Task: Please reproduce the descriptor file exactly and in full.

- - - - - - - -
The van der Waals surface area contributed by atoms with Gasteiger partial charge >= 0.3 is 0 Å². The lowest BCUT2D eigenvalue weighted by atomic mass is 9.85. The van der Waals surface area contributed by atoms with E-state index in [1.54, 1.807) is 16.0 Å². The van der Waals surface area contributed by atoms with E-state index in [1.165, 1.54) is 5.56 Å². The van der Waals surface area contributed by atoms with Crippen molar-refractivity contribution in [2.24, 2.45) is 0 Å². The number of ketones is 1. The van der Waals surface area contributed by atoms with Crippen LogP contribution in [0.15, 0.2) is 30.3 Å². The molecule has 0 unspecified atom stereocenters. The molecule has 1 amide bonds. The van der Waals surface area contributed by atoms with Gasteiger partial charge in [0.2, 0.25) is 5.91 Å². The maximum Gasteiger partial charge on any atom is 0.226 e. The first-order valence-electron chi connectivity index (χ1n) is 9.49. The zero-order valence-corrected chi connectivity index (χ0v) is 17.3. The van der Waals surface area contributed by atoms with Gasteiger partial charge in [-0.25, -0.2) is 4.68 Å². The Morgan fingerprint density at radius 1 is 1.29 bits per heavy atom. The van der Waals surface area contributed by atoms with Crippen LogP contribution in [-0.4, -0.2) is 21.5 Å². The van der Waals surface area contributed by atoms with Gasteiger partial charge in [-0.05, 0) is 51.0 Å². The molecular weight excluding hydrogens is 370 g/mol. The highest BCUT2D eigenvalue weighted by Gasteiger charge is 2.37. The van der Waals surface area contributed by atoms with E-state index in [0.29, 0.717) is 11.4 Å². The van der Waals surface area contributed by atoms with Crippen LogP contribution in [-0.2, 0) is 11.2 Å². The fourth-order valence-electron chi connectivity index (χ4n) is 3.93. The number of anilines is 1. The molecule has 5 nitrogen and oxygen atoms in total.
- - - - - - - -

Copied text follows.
The van der Waals surface area contributed by atoms with Gasteiger partial charge >= 0.3 is 0 Å². The lowest BCUT2D eigenvalue weighted by atomic mass is 9.85. The van der Waals surface area contributed by atoms with E-state index in [1.54, 1.807) is 16.0 Å². The van der Waals surface area contributed by atoms with E-state index in [1.165, 1.54) is 5.56 Å². The van der Waals surface area contributed by atoms with Crippen molar-refractivity contribution in [2.24, 2.45) is 0 Å². The number of ketones is 1. The van der Waals surface area contributed by atoms with Crippen LogP contribution in [0.15, 0.2) is 30.3 Å². The molecule has 0 unspecified atom stereocenters. The molecule has 1 amide bonds. The van der Waals surface area contributed by atoms with Gasteiger partial charge in [0.2, 0.25) is 5.91 Å². The maximum Gasteiger partial charge on any atom is 0.226 e. The first-order valence-electron chi connectivity index (χ1n) is 9.49. The zero-order valence-corrected chi connectivity index (χ0v) is 17.3. The van der Waals surface area contributed by atoms with Gasteiger partial charge in [-0.25, -0.2) is 4.68 Å². The Morgan fingerprint density at radius 1 is 1.29 bits per heavy atom. The van der Waals surface area contributed by atoms with Crippen LogP contribution in [-0.4, -0.2) is 21.5 Å². The van der Waals surface area contributed by atoms with Gasteiger partial charge in [-0.05, 0) is 51.0 Å². The molecular weight excluding hydrogens is 370 g/mol. The highest BCUT2D eigenvalue weighted by Gasteiger charge is 2.37. The van der Waals surface area contributed by atoms with E-state index in [0.29, 0.717) is 11.4 Å². The van der Waals surface area contributed by atoms with Crippen LogP contribution in [-0.2, 0) is 11.2 Å². The fourth-order valence-electron chi connectivity index (χ4n) is 3.93. The number of anilines is 1. The molecule has 5 nitrogen and oxygen atoms in total.